Missing 3-Nippled Alien Hookers: Put The Sex Back In Sci-Fi!
Science fiction hasn’t always been the nerdy endeavor of slick computer effects, transforming robots, and wise-cracking space ship captains. Just a couple of decades ago it had grit, it had style, it had tits. That’s the sci-fi I grew up loving, a world of imagination where men made out with apes, where alien lizards tortured women in the nude, and where green skin meant three tits and non-stop horniness.
Sex seeped into science fiction early. In 1912 Edgar Rice Burroughs published the first in his John Carter of Mars series, featuring a powerful, sculpted alien princess with a disdain for the trappings of clothes. In the 30s sex and nudity in sci-fi continued and by 1960 it was soaked in it. All through the 60s, 70s, and 80s sci-fi paperbacks came emblazoned with men holding guns next to scantily clad, occasionally naked, pin-up girls. Outer space was a place where astronauts got laid and women cast off the sexually repressed mores of society to take control both of their lives and their libido. Writers like Robert A. Heinlein used their powers to write not just about new gadgets, but about a hopeful cultural shift which freed mankind from all of our hang-ups pushing us into a place where we all finally grew up and felt free to get busy. Once upon a time science fiction foretold not only a time where man mastered technological achievements beyond imagination, but also finally broke free of the cultural shackles of shame to build perfect societies of toned bodies and absent nudity taboos.
That carried over into sci-fi on television and on film too. In the 60s, every week Star Trek’s costume designers competed against themselves to come up with even more deceptively skimpy outfits to show off the female bodies of their guest stars while script writers worked on new reasons for Captain Kirk to rip off his shirt. Around the same time, Barbarella pranced on screen, teasing us with bikinis and laser guns. The late 70s and early 80s brought us movies like Total Recall and Alien, in which Sigourney Weaver, even in the midst of fighting acid-spitting assholes from space, finds time to strip down and show off her barely there underwear. In the 80s it seemed like we were really going somewhere, a place where maybe geeks might even start getting laid. Nerds subscribed to lusty sci-fi publications like Heavy Metal, full of depictions of female skin which were, even more fantastic than the stories they put them in.
It was in the 90s that sexy science fiction really started to sputter and falter. Sure we got Starship Troopers and it’s gratuitous shower scenes, but big box office numbers went to modestly clothed movies like Jurassic Park. Species became a cult hit, but only a cult hit, as its alien sex goddess screwed and killed her way through men. Mainstream sci-fi, big money sci-fi was becoming increasingly geared towards kids and their puritanical parents, intent on saving them from the least amount of bare flesh. In 1999 Star Wars returned, expressing that shift to kid-tainment more clearly than ever. There was no slave Leia in this new Star Wars world and with his squeakier clean take on a galaxy, far, far away George Lucas launched us into a boring, boob-free new millennium.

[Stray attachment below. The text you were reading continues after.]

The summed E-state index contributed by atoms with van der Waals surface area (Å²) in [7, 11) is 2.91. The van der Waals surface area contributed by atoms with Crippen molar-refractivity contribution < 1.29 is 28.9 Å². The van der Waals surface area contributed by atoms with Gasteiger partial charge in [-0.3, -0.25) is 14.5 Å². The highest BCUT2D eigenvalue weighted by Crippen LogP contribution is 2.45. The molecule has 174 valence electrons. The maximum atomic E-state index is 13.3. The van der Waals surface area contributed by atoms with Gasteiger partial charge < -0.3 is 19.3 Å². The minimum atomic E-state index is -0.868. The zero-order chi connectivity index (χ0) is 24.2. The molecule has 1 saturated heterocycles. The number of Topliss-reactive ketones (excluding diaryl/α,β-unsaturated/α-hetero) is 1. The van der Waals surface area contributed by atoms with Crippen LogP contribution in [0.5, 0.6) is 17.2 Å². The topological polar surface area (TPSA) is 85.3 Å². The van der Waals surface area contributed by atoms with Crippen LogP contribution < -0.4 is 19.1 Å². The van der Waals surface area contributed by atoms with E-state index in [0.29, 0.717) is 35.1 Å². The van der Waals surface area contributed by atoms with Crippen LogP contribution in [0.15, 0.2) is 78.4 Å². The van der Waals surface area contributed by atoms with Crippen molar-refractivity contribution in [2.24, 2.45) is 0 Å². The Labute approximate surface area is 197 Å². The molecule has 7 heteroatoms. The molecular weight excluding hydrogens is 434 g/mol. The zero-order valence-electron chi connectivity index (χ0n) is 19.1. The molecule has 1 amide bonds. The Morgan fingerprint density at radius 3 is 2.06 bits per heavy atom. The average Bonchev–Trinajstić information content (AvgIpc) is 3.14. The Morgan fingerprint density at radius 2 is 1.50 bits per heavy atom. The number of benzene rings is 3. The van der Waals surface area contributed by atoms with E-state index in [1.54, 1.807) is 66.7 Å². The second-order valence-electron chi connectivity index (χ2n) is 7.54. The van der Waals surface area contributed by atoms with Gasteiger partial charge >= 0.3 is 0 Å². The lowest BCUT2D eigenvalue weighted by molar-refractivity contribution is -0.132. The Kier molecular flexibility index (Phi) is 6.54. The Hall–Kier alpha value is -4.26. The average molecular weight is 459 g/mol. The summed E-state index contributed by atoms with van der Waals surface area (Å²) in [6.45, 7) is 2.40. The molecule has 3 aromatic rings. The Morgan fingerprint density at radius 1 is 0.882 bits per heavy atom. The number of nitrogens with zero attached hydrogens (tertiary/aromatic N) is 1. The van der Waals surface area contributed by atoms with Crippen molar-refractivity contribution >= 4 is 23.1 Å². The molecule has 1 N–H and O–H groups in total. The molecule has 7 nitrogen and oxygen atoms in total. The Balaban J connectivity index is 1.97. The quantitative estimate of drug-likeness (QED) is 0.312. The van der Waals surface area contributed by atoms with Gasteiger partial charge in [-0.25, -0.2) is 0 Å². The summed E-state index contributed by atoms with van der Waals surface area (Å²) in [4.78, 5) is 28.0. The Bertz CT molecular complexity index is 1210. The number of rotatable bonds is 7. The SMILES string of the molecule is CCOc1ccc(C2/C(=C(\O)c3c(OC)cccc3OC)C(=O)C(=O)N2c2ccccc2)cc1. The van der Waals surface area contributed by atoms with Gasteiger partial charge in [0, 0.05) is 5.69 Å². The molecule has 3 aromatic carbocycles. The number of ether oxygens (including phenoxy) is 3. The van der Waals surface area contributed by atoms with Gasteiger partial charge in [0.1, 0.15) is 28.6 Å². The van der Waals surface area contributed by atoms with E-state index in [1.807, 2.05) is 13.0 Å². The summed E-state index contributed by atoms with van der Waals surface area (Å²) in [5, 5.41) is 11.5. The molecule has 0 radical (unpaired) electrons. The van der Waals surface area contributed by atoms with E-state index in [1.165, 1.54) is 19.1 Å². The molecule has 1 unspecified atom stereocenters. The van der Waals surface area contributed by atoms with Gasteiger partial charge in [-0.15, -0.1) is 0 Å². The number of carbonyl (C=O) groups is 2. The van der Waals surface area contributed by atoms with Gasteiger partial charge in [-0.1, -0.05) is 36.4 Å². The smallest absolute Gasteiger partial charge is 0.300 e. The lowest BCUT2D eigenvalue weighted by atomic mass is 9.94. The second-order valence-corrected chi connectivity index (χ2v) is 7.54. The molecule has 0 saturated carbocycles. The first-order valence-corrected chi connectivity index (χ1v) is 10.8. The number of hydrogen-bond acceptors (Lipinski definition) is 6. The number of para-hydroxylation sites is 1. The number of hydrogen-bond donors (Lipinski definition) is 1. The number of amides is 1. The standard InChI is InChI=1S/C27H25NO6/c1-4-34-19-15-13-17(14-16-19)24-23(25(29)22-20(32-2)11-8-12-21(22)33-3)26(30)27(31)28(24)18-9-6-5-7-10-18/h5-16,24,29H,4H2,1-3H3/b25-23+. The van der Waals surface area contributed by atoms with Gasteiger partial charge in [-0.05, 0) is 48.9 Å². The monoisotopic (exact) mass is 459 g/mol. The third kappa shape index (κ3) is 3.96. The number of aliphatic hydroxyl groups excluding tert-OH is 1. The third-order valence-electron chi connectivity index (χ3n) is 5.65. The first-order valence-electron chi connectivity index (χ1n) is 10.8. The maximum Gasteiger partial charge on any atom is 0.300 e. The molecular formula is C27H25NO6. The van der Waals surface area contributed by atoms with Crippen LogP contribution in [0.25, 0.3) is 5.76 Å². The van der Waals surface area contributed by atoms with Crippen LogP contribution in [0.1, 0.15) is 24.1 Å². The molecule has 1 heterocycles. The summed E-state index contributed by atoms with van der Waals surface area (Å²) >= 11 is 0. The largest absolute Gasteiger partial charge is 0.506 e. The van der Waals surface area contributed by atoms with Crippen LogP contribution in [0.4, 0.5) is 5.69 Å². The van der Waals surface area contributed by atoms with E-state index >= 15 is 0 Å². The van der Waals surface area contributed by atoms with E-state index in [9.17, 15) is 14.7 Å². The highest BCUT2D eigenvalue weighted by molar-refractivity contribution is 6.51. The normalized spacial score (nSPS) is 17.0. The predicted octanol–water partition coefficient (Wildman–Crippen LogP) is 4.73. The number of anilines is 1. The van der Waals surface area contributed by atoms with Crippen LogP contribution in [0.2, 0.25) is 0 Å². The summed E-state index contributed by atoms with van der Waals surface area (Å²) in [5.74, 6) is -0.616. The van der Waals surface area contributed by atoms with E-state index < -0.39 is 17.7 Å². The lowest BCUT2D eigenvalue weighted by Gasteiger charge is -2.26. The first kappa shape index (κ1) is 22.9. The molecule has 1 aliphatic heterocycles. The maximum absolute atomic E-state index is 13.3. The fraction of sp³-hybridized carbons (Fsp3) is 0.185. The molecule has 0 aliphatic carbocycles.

And here we now sit, in a decade without sci-fi skin. The Terminator franchise is no longer a place where a powerful woman can shamelessly flaunt her body. Instead it’s dominated by robots and footage cut down to fit into a teen friendly PG-13. We live in a world where Star Trek takes flack from feminists for daring to show Uhura’s knees. The bikini-clad female space ranger is a thing of the past and, when Disney finally turns Edgar Rice Burroughs’ “John Carter of Mars” novels into a feature film you can just bet they’ll put Dejah Thoris in a sensible dress. They’ll hide her nipples and put her on lunchboxes, and we’ll be all the worse for it.
Sexy science fiction has been forced underground, in anime comics hidden at the back of adult bookstores or in horrible, late-night softcore. Sex is a part of life, a part of the human existence, but in science fiction it’s been marginalized and shoved off into some dirty, sticky, corner on Live Journal where lonely people write unread fan-fiction involving tentacles. Science fiction is now viewed as the realm of the sexless, birth control in entertainment form. It wasn’t always that way, and maybe there’s hope that outer-space strip-teasing can return again.
Genre directors like Robert Rodriguez and Zack Snyder are pushing back against the white-washed establishment. Snyder’s 300 was a pin-up cavalcade of bare chests (male and female) and perfectly toned bodies. Now, if we’re lucky, he’ll bring that same sensibility to science fiction by pushing forward on a resurrection of the erotic world of Heavy Metal Rodriguez has long toyed with the notion of bringing back the pin-up badass. He’s already done it in other genres, with his stripper-zombie killer in Planet Terror and the sex-soaked world of Sin City. His remake of Barbarella was, alas, not to be and his next sci-fi project, Predator, doesn’t exactly lend itself to busty babes fighting with big guns.
Just because geeks can’t get girls doesn’t mean they don’t want to see them on film. Unfortunately, sex and science fiction are now forced to exist in different worlds. The pin-up pulp past of the genres masters can only be found in antique bookstores and on discount DVDs hidden beneath the counter at Blockbuster. I say enough with the tunics. Bring bikinis back to science fiction.